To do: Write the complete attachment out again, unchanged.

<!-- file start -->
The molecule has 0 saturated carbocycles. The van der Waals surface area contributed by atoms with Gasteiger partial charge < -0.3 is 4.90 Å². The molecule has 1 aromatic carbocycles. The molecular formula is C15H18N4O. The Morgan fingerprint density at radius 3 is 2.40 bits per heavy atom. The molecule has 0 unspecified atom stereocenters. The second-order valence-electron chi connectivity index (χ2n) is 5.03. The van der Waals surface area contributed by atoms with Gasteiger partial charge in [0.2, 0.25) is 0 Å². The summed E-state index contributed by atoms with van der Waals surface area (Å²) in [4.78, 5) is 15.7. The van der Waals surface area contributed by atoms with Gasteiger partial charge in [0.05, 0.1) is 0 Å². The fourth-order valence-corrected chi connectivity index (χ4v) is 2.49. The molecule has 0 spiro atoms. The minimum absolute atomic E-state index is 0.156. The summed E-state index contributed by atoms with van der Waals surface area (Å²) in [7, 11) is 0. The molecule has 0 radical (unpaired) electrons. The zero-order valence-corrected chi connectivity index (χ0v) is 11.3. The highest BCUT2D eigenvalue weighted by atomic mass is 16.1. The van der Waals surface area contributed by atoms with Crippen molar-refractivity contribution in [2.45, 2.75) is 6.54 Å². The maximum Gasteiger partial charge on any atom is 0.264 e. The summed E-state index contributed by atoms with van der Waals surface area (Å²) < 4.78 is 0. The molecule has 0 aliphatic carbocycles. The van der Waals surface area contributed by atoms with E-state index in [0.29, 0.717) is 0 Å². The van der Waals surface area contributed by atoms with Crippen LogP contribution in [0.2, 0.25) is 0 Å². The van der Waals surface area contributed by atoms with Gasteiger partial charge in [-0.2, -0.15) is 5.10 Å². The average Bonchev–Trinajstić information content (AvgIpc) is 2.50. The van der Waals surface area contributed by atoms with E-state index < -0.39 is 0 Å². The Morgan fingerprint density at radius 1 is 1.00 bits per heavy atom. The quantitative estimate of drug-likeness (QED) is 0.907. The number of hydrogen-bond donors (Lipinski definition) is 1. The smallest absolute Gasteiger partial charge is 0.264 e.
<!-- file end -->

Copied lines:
The molecule has 0 saturated carbocycles. The van der Waals surface area contributed by atoms with Gasteiger partial charge < -0.3 is 4.90 Å². The molecule has 1 aromatic carbocycles. The molecular formula is C15H18N4O. The Morgan fingerprint density at radius 3 is 2.40 bits per heavy atom. The molecule has 0 unspecified atom stereocenters. The second-order valence-electron chi connectivity index (χ2n) is 5.03. The van der Waals surface area contributed by atoms with Gasteiger partial charge in [0.2, 0.25) is 0 Å². The summed E-state index contributed by atoms with van der Waals surface area (Å²) in [4.78, 5) is 15.7. The van der Waals surface area contributed by atoms with Gasteiger partial charge in [0.05, 0.1) is 0 Å². The fourth-order valence-corrected chi connectivity index (χ4v) is 2.49. The molecule has 0 spiro atoms. The minimum absolute atomic E-state index is 0.156. The summed E-state index contributed by atoms with van der Waals surface area (Å²) in [7, 11) is 0. The molecule has 0 radical (unpaired) electrons. The zero-order valence-corrected chi connectivity index (χ0v) is 11.3. The highest BCUT2D eigenvalue weighted by atomic mass is 16.1. The van der Waals surface area contributed by atoms with Crippen molar-refractivity contribution in [2.45, 2.75) is 6.54 Å². The maximum Gasteiger partial charge on any atom is 0.264 e. The summed E-state index contributed by atoms with van der Waals surface area (Å²) < 4.78 is 0. The molecule has 0 aliphatic carbocycles. The van der Waals surface area contributed by atoms with E-state index in [0.29, 0.717) is 0 Å². The van der Waals surface area contributed by atoms with Crippen LogP contribution in [0.2, 0.25) is 0 Å². The van der Waals surface area contributed by atoms with Gasteiger partial charge in [-0.2, -0.15) is 5.10 Å². The average Bonchev–Trinajstić information content (AvgIpc) is 2.50. The van der Waals surface area contributed by atoms with E-state index < -0.39 is 0 Å². The Morgan fingerprint density at radius 1 is 1.00 bits per heavy atom. The quantitative estimate of drug-likeness (QED) is 0.907. The number of hydrogen-bond donors (Lipinski definition) is 1. The smallest absolute Gasteiger partial charge is 0.264 e.